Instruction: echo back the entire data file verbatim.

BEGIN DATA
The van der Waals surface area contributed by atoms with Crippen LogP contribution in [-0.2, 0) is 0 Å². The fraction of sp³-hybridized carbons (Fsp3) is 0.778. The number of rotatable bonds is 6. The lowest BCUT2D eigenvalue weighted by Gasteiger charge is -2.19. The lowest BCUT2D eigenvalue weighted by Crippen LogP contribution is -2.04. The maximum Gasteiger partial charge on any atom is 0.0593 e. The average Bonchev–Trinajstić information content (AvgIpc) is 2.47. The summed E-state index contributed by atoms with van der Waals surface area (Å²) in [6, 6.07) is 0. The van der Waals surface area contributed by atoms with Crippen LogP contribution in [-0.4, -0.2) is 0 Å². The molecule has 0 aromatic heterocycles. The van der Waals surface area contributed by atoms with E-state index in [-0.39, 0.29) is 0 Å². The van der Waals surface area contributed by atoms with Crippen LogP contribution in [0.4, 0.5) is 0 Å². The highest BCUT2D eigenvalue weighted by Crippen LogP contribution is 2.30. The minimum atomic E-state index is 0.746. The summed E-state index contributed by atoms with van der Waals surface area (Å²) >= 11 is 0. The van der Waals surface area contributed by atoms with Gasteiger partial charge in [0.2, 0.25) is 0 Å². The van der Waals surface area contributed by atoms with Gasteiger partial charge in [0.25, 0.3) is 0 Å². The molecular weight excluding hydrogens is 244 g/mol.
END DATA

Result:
The van der Waals surface area contributed by atoms with Crippen LogP contribution in [-0.2, 0) is 0 Å². The fraction of sp³-hybridized carbons (Fsp3) is 0.778. The number of rotatable bonds is 6. The lowest BCUT2D eigenvalue weighted by Gasteiger charge is -2.19. The lowest BCUT2D eigenvalue weighted by Crippen LogP contribution is -2.04. The maximum Gasteiger partial charge on any atom is 0.0593 e. The average Bonchev–Trinajstić information content (AvgIpc) is 2.47. The summed E-state index contributed by atoms with van der Waals surface area (Å²) in [6, 6.07) is 0. The van der Waals surface area contributed by atoms with Crippen LogP contribution in [-0.4, -0.2) is 0 Å². The molecule has 0 aromatic heterocycles. The van der Waals surface area contributed by atoms with E-state index in [-0.39, 0.29) is 0 Å². The van der Waals surface area contributed by atoms with Crippen LogP contribution in [0.4, 0.5) is 0 Å². The highest BCUT2D eigenvalue weighted by Crippen LogP contribution is 2.30. The minimum atomic E-state index is 0.746. The summed E-state index contributed by atoms with van der Waals surface area (Å²) >= 11 is 0. The van der Waals surface area contributed by atoms with Gasteiger partial charge in [0.2, 0.25) is 0 Å². The van der Waals surface area contributed by atoms with Gasteiger partial charge in [0.25, 0.3) is 0 Å². The molecular weight excluding hydrogens is 244 g/mol.